Palestinian Authority Prime Minister Salam Fayad on Wednesday called the demilitarized Palestinian state envisioned by Israel "a Mickey Mouse state," and said the Palestinian people would not accept such a plan.
"By all indications, [Israeli officials] have a Mickey Mouse state in mind" Reuters quoted Fayad as saying in a press conference in Ramallah.
Fayad reportedly stressed the Palestinians would not readily accept Israel's ideas concerning their future state.
"This is not about politics," Fayad reportedly said. "This is about physics. Israel is in control."
According to Israel Radio, Fayad went on to state that while PA officials saw the Jordan Valley as an inseparable part of the future Palestinian state, Israel might be seeking to occupy the disputed territory permanently, jeopardizing peace negotiations.
Fayad was not the first PA official to suggest that Israel's refusal to freeze settlement construction had essentially frozen the peace process. Ahead of the tripartite meeting with Prime Minister Binyamin Netanyahu and US President Barack Obama in September, PA President Mahmoud Abbas cited the issue as a precondition for resuming peace talks.
In related news, earlier Wednesday, Fatah accepted Cairo's proposal for reconciliation with Hamas, and senior party official Azam Al-Ahmad was set to hand over the signed document to the Egyptians.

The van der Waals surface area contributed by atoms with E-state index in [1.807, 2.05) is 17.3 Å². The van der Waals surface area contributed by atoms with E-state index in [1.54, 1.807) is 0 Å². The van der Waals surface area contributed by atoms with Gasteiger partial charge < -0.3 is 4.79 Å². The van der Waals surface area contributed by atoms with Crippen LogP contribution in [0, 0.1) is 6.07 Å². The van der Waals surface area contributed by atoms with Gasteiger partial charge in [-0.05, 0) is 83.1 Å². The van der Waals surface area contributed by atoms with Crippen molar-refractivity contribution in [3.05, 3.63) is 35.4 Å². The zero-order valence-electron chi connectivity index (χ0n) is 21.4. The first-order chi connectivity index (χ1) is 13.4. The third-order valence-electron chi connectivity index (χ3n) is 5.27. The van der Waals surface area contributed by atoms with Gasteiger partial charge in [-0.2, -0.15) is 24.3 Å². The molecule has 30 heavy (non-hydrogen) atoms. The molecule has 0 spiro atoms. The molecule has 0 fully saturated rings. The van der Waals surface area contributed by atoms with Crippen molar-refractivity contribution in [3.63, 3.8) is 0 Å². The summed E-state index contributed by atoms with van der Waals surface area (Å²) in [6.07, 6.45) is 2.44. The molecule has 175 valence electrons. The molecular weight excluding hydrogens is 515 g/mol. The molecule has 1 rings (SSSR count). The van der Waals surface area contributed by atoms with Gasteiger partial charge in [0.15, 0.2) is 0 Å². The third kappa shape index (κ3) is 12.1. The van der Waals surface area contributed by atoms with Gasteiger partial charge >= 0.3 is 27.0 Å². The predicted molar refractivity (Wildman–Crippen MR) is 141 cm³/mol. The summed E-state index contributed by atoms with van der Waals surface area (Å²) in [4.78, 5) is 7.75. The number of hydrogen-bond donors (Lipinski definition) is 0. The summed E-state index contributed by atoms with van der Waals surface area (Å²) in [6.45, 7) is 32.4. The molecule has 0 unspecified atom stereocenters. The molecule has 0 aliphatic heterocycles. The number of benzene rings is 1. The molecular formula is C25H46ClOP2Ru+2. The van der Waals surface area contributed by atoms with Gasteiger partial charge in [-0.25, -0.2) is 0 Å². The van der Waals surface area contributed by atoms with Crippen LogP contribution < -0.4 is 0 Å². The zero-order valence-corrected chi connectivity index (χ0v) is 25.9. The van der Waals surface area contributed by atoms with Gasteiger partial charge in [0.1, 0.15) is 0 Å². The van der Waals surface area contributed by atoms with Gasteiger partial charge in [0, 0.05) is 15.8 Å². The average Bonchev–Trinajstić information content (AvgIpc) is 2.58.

Nevertheless, a Hamas official said that his group was still holding consultations on the matter, and denied a report by the Palestinian Ma'an news agency that the organization had already accepted the proposal.
Cairo has requested that each side sign the proposal by Thursday, and that an official ceremony on the deal be held at a later date.
Fatah has threatened to unilaterally declare elections at the start of next year if Hamas refuses to sign the deal.
The United States reiterated on Tuesday that all Quartet demands must remain in place for dealing with any Palestinian national unity government that might be formed, amid reports the sides had reached some level of understanding.
The Quartet of the US, EU, UN and Russia have demanded that Hamas renounce violence, recognize Israel and respect past agreements, moves that are anathema to the Islamist group
The US also said its commitment to the Palestinians "remains strong," as did its objections to Israeli settlement activity, following the publication of a Fatah memo saying hope in US President Barack Obama had been lost.
Hilary Leila Krieger contributed to this report